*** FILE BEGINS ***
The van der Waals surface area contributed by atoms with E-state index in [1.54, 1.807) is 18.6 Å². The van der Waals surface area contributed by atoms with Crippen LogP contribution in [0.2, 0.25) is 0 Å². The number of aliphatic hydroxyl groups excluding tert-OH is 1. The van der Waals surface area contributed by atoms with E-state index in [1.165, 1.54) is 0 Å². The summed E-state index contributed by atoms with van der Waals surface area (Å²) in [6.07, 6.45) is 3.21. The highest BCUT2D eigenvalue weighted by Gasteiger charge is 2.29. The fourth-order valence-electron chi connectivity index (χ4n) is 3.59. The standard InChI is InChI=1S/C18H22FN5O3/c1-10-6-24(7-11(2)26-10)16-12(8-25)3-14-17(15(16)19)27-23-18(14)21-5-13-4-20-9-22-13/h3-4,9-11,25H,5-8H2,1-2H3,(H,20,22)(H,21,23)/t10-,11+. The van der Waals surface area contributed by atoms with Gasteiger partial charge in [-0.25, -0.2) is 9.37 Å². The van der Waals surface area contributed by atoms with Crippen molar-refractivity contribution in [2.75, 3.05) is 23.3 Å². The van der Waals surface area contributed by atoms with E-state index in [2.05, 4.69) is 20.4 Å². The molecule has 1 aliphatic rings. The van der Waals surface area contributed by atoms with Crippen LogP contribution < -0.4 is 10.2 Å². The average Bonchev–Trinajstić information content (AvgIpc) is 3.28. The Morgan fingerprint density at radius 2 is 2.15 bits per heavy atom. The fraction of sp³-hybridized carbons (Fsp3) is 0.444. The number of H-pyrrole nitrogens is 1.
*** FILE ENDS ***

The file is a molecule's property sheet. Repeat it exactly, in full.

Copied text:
The van der Waals surface area contributed by atoms with E-state index in [1.54, 1.807) is 18.6 Å². The van der Waals surface area contributed by atoms with Crippen LogP contribution in [0.2, 0.25) is 0 Å². The number of aliphatic hydroxyl groups excluding tert-OH is 1. The van der Waals surface area contributed by atoms with E-state index in [1.165, 1.54) is 0 Å². The summed E-state index contributed by atoms with van der Waals surface area (Å²) in [6.07, 6.45) is 3.21. The highest BCUT2D eigenvalue weighted by Gasteiger charge is 2.29. The fourth-order valence-electron chi connectivity index (χ4n) is 3.59. The standard InChI is InChI=1S/C18H22FN5O3/c1-10-6-24(7-11(2)26-10)16-12(8-25)3-14-17(15(16)19)27-23-18(14)21-5-13-4-20-9-22-13/h3-4,9-11,25H,5-8H2,1-2H3,(H,20,22)(H,21,23)/t10-,11+. The van der Waals surface area contributed by atoms with Gasteiger partial charge in [-0.25, -0.2) is 9.37 Å². The van der Waals surface area contributed by atoms with Crippen molar-refractivity contribution in [2.75, 3.05) is 23.3 Å². The van der Waals surface area contributed by atoms with E-state index in [2.05, 4.69) is 20.4 Å². The molecule has 1 aliphatic rings. The van der Waals surface area contributed by atoms with Crippen LogP contribution < -0.4 is 10.2 Å². The average Bonchev–Trinajstić information content (AvgIpc) is 3.28. The Morgan fingerprint density at radius 2 is 2.15 bits per heavy atom. The fraction of sp³-hybridized carbons (Fsp3) is 0.444. The number of H-pyrrole nitrogens is 1.